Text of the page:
When I was a kid, I remember feeling oppressed by rules. Rules at school, mostly. I’m not talking about my teenage years when rebellion is a common way we mark our identity in the world. I was only about ten when I had the good sense to listen to (and not just hear) some advice from an adult.

I was at my Uncle Dominick’s house, which was always immaculate and in perfect order. My Aunt Ada would regularly get up, make homemade bread and pasta, walk miles to and from the store and serve a three course lunch to whoever dropped in that day. She was so organized, she even had a different coffee pot for each number of people she served.

I remember remarking in amazement about all this as I had one of many delicious lunches at their home. My uncle responded with a bit of wisdom I’ve never forgotten.

“Many people think order is oppressive. Actually, it’s freeing. You always know where to find something. You don’t have the stress of rushing, the fear of loss. Order gives you space and peace.”

He’s right. I can really feel the stress of clutter and the anxiety of moving forward blindly without a plan. For me, especially now that I’m older, it’s disorder that’s oppressive. I’m not talking about vacation. Or when you’re in the middle of a creative act. I’m talking about everyday life when you have things to accomplish in a normal day. Routine gives me a structure to start from. Things in their place give me satisfaction and a serenity that actually helps to unleash my creativity. I feel good.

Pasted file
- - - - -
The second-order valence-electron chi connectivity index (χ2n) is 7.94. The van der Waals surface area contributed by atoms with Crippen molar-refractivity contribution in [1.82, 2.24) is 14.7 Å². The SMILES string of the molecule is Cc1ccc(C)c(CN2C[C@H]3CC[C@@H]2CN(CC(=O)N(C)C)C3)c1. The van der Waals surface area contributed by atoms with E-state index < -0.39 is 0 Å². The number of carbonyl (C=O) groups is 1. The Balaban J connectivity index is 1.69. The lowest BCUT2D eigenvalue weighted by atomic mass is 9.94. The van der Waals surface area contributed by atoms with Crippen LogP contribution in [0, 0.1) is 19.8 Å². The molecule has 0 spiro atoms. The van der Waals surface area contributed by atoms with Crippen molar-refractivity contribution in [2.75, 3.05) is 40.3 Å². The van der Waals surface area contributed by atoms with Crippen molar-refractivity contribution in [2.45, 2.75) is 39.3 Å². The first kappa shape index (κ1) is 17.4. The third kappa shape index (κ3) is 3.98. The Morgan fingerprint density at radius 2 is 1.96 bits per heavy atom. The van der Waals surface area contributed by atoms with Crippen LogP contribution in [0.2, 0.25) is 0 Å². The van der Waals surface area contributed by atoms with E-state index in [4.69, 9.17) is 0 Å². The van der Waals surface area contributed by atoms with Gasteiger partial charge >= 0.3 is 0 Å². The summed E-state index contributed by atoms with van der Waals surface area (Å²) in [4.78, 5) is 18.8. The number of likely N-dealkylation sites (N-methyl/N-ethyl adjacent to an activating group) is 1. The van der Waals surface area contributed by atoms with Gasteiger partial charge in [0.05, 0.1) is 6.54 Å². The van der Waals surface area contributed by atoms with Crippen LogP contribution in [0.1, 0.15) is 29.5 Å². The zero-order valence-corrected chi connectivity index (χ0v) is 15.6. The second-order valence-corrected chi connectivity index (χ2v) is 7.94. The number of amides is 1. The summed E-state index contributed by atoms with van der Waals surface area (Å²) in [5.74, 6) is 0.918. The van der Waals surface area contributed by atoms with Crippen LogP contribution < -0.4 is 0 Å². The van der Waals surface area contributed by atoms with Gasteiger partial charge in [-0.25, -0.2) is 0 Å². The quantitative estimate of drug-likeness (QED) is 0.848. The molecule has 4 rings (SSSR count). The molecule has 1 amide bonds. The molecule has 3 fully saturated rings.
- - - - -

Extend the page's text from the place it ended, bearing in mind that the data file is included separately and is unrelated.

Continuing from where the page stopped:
If you walked into my home right now in the middle of April, you’d see lingering Christmas decorations–but the tree is down (although the box is still in the living room). There is some mess here and there, but the reality is I live with other people (and one of them is a 2-year-old). Each day I have to prioritize what’s the most important thing to address, and even more crucial–what’s the best thing to say.

And so I maintain order in the places where I spend most of my time–my office and my meditation area.  I focus on the actions that will advance my goals each day. And I accept a slower pace to restoring order in all the other areas of my life. Each day there is a little more progress.

I may never reach the level of order that my parents, aunts and uncles have achieved. Even though we all have the same amount of time in a day, they had (and still have) different priorities. Hey, wait a minute–maybe that’s what I’m missing!

(Photo: Aunt Ada with her coffee pots.)